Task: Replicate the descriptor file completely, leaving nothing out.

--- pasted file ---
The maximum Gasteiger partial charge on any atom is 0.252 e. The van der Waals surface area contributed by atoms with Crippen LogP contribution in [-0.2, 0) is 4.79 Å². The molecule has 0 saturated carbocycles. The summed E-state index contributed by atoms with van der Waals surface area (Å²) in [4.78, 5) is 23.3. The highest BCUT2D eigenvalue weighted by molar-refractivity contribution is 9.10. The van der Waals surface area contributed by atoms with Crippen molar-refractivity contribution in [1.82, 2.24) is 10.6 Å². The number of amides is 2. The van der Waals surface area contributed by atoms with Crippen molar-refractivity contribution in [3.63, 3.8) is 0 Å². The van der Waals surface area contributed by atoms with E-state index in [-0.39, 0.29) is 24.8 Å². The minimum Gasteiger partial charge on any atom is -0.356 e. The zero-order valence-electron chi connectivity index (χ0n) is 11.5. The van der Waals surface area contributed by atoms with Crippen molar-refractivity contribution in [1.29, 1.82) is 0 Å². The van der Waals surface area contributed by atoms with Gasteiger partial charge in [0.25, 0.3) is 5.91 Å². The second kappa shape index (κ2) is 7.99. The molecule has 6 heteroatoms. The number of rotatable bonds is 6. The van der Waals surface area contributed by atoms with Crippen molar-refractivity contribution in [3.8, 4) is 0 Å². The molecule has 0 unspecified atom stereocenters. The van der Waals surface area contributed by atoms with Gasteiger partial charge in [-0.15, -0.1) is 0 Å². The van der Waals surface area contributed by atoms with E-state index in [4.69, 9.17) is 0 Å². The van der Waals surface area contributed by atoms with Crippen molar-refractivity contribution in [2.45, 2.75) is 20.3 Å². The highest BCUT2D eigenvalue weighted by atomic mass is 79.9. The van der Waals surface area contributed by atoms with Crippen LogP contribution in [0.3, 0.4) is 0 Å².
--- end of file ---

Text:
The maximum Gasteiger partial charge on any atom is 0.252 e. The van der Waals surface area contributed by atoms with Crippen LogP contribution in [-0.2, 0) is 4.79 Å². The molecule has 0 saturated carbocycles. The summed E-state index contributed by atoms with van der Waals surface area (Å²) in [4.78, 5) is 23.3. The highest BCUT2D eigenvalue weighted by molar-refractivity contribution is 9.10. The van der Waals surface area contributed by atoms with Crippen molar-refractivity contribution in [1.82, 2.24) is 10.6 Å². The number of amides is 2. The van der Waals surface area contributed by atoms with Crippen molar-refractivity contribution in [3.63, 3.8) is 0 Å². The van der Waals surface area contributed by atoms with E-state index in [-0.39, 0.29) is 24.8 Å². The minimum Gasteiger partial charge on any atom is -0.356 e. The zero-order valence-electron chi connectivity index (χ0n) is 11.5. The van der Waals surface area contributed by atoms with Crippen molar-refractivity contribution in [1.29, 1.82) is 0 Å². The van der Waals surface area contributed by atoms with Gasteiger partial charge in [0.25, 0.3) is 5.91 Å². The second kappa shape index (κ2) is 7.99. The molecule has 6 heteroatoms. The number of rotatable bonds is 6. The van der Waals surface area contributed by atoms with Crippen molar-refractivity contribution in [3.8, 4) is 0 Å². The molecule has 0 unspecified atom stereocenters. The van der Waals surface area contributed by atoms with Gasteiger partial charge in [-0.15, -0.1) is 0 Å². The van der Waals surface area contributed by atoms with E-state index in [4.69, 9.17) is 0 Å². The van der Waals surface area contributed by atoms with Crippen molar-refractivity contribution in [2.45, 2.75) is 20.3 Å². The highest BCUT2D eigenvalue weighted by atomic mass is 79.9. The van der Waals surface area contributed by atoms with Crippen LogP contribution in [0.3, 0.4) is 0 Å².